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Danish Astronaut is Among Latest Group of Space-Bound Radio Amateurs


Only one radio amateur — Samantha Cristoforetti, IZØUDF — now is aboard the International Space Station, but five more astronauts -- including one from Denmark -- have passed the US Technician license exam, and three of them will be among those heading to the ISS this year and next. The newest licensees are Thomas Pesquet, KG5FYG; Jack Fischer, KG5FYH; David Saint-Jacques, KG5FYI; Kathleen Rubins, KG5FYJ, and Andreas Mogensen, KG5GCZ.

Pesquet joined the European Space Agency (ESA) astronaut corps in 2009. Starting in November 2016 he will serve as a flight engineer on ISS Expeditions 50 and 51. Fischer was selected in 2009 as a member of the 20th NASA astronaut class, while Saint-Jacques, selected in 2009 by the Canadian Space Agency, and has moved to Houston to join the 20th NASA astronaut class. Rubins, also selected in 2009 as a member of NASA’s 20th astronaut class, will serve as a flight engineer for ISS Expeditions 48 and 49, which heads to the ISS in May 2016. Mogensen, who also joined the ESA astronaut corps in 2009, has been training in Texas. When he heads to the ISS this September for a 10-day mission, he will become the first Danish astronaut to go into space. Accompanying Mogensen on the Soyuz spacecraft will be British soprano Sarah Brightman — who has paid $52 million to be a “spaceflight participant” for 10 days — and cosmonaut Sergei Volkov, RU3DIS.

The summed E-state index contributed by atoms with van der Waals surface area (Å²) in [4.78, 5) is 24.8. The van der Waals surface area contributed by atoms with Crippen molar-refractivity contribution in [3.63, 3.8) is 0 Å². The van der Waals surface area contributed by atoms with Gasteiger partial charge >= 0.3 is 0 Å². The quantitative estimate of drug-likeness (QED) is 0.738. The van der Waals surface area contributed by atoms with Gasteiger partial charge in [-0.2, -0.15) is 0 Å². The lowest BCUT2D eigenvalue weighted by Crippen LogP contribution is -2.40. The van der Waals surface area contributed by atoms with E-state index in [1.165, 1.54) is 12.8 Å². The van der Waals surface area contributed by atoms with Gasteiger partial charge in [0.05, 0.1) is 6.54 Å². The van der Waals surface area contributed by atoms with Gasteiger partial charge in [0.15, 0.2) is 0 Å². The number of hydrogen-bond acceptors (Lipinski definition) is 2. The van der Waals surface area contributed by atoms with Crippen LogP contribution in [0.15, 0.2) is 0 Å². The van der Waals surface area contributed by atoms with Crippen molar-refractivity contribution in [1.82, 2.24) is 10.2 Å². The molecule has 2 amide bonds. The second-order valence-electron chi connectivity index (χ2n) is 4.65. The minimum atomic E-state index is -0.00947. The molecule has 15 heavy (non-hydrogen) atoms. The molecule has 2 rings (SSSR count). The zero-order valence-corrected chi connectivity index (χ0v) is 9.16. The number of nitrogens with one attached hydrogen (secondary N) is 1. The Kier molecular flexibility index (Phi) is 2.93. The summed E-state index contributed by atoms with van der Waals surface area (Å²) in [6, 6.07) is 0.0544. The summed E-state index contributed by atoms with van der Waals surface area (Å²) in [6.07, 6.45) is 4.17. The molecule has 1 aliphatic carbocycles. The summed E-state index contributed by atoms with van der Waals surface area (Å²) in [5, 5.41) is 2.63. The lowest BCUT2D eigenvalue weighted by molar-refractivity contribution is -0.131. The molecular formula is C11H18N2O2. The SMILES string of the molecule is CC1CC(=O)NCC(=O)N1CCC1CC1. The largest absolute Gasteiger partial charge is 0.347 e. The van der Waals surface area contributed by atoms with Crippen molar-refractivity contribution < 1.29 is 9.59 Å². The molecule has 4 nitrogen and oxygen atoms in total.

The ISS ham radio population will grow this spring. Later this month, NASA astronaut Scott Kelly and Russian cosmonauts Mikhail Kornienko, RN3BF, and Gennady Padalka, RN3DT, will head to the ISS, and Kelly and Kornienko will remain onboard for 1 year — the longest space mission ever assigned to a NASA astronaut. Cristoforetti will head back to Earth in May, after Kjell Lindgren, KO5MOS; Oleg Kononenko, RN3DX, and Kimiya Yui arrive at the ISS as part of a scheduled crew rotation.

Space veteran and NASA astronaut Michael Fincke, KE5AIT, recently renewed his Amateur Radio license. Fincke served on Expedition 9 in 2004 and was ISS Commander for Expedition 18 in 2008/2009. Fincke holds the US record for the most time in space — 381.6 days.




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